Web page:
Tuesday, January 24, 2012
A potent solar flare has unleashed the biggest radiation storm since 2005 and could disrupt some satellite communications in the polar regions, US space weather monitors said Monday.
The event started late Sunday with a moderate-sized solar flare that erupted right near the center of the Sun, said Doug Biesecker, a physicist with the National Oceanic and Atmospheric Administration Space Weather Prediction Center.
“The flare itself was nothing spectacular, but it sent off a very fast coronal mass ejection traveling four million miles per hour (6.4 million kilometers per hour),” he told AFP.
A rush of radiation in the form of solar protons already has begun bombarding the Earth and is likely to continue through Wednesday.
The radiation storm is the largest of its kind since 2005 but still ranks only a three on the scale of one to five, enough to be considered “strong” but not “severe,” he added.
NOAA said its website the S3 ranking means “it could, e.g., cause isolated reboots of computers onboard Earth-orbiting satellites and interfere with polar radio communications.”
Mr. Biesecker said that when it comes to radiation storms, the polar regions are affected most.
For instance, the storm could spell disruptions to airline flights, oil operations, Arctic exploration and space satellites.
Night-sky viewers in Asia and Europe may be able to witness the aurora, or Northern Lights, late Tuesday as a result of the storm.
“We don’t expect major impacts from an event like this,” Biesecker said.
How The Biggest Solar Storm Since 2005 Is Going to Affect You
There's a solar Coronal Mass Ejection travelling towards us at 1,400 miles per second, the largest solar storm since 2005. It will hit Earth around 9am Eastern Time, causing fluctuations on the power grid and disruptions to the Global Positioning System.
There's something else, a strong proton storm—ranking S3 on a 5-level scale—which is in full rage now and gradually increasing. While CMEs are normal—about 2,000 every 11-year solar cycle—proton storms are very rare. Only a couple of dozen happen per solar cycle. And this one can be dangerous.
The storm has already affected aircraft traffic and may affect satellites' computers. On a telephone interview, NOAA's Space Weather Prediction Center physicist Doug Biesecker told me that, fortunately, there are measures to avoid most dangers.
"Many airliners have been avoiding the North Pole routes because they are more exposed to the proton storm, which disrupts High Frequency radio communications," he said on a telephone interview. HF datalinks are crucial to modern airflight, as they keep aircraft connected to Air Traffic Control. Due to the structure of the magnetic field that surrounds Earth, the polar cusps have very little protection against outbursts of solar radiation, so any airplane crossing that area could be exposed to this mayhem.
We're experiencing technical difficulties
He also said that satellites may be affected, causing reboots on onboard computers as well as noise in imaging systems and interferences in telemetry caused by something called single event upsets. These events may change the values of the telemetry data. Since we are aware of these interferences in advance, engineers on ground bases can take them into account and make corrections before firing any commands that may jeopardize the life of the spacecraft.
The only real unpredictable danger is a total hardware failure, with a proton hitting an electronic component and killing it. But according to Biesecker, this "is a very remote possibility."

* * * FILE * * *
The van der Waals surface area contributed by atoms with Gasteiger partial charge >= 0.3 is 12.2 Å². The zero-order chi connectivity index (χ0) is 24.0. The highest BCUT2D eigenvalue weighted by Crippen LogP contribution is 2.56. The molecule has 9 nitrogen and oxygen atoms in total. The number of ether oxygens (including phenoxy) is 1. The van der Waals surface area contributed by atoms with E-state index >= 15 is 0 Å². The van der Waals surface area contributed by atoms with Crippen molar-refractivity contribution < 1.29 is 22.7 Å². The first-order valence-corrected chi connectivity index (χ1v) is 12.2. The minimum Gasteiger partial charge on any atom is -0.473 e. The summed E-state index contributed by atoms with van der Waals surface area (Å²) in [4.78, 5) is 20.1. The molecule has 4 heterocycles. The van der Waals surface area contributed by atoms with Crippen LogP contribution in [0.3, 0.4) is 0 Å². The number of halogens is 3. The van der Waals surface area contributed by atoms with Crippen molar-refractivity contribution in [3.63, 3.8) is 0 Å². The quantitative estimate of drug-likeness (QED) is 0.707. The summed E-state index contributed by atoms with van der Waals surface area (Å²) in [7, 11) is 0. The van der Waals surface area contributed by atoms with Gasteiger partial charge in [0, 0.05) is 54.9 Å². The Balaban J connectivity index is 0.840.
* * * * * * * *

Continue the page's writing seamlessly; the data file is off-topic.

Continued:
Global positioning systems are also affected—and will be even more affected tomorrow. Regular humans will not notice this. You will be able to keep using your GPS normally, but people using high precision GPS equipments—like oil drilling, military, engineering and mining operations—will definitely notice the problems.
According to Karen Fox at NASA Goddard Space Center, "NASA alerted operators of their satellites that the CME was coming, so those operators can take whatever shielding precautions they can."
The biological danger
NOAA's scale says that an S3 proton storm may pose danger to passengers in high-flying aircraft at high latitudes, which is why some airplanes below the 65th parallel north are now actually flying at lower altitudes to avoid any kind of radiation nastiness.
They also recommend for astronauts to stay home and avoid space walks but—according to Biesecker—this type of storm is "far below the level needed for the ISS to take any extraordinary protection measures." If it's ok for them, you can be sure it's perfectly fine for you and me down here on good old planet Earth.
What will happen when the CME hits tomorrow morning?
When the Coronal Mass Ejection arrives to Earth at 1,400 miles per second, we will have a geomagnetic storm and a radio blackout. This, apart from the possibility of awesome auroras at latitudes as low as New York, means several things.
First, the radio blackout will be level R2, which is moderate. According to the NOAA scale, it will cause "limited blackout of HF radio communication on the sunlit side and loss of radio contact for tens of minutes," as well as "degradation of low-frequency navigation signals for tens of minutes." Nothing that you should worry about.
The geomagnetic storm will only be "strong G2 with possibilities of G3," according to Bisecker. In the best case scenario, only power lines will be affected. You will not notice it because any power fluctuations will be handled by companies at the grid level. If the storm is long enough, however, it may damage power grid transformers.
Other than all this, and unless something extraordinary happens, you shouldn't worry about the world ending tomorrow. It won't. But keep your eyes open for auroras happening near you. Those living up north in particular will have a great show today and tomorrow.
Source: nationalpost, gizmodo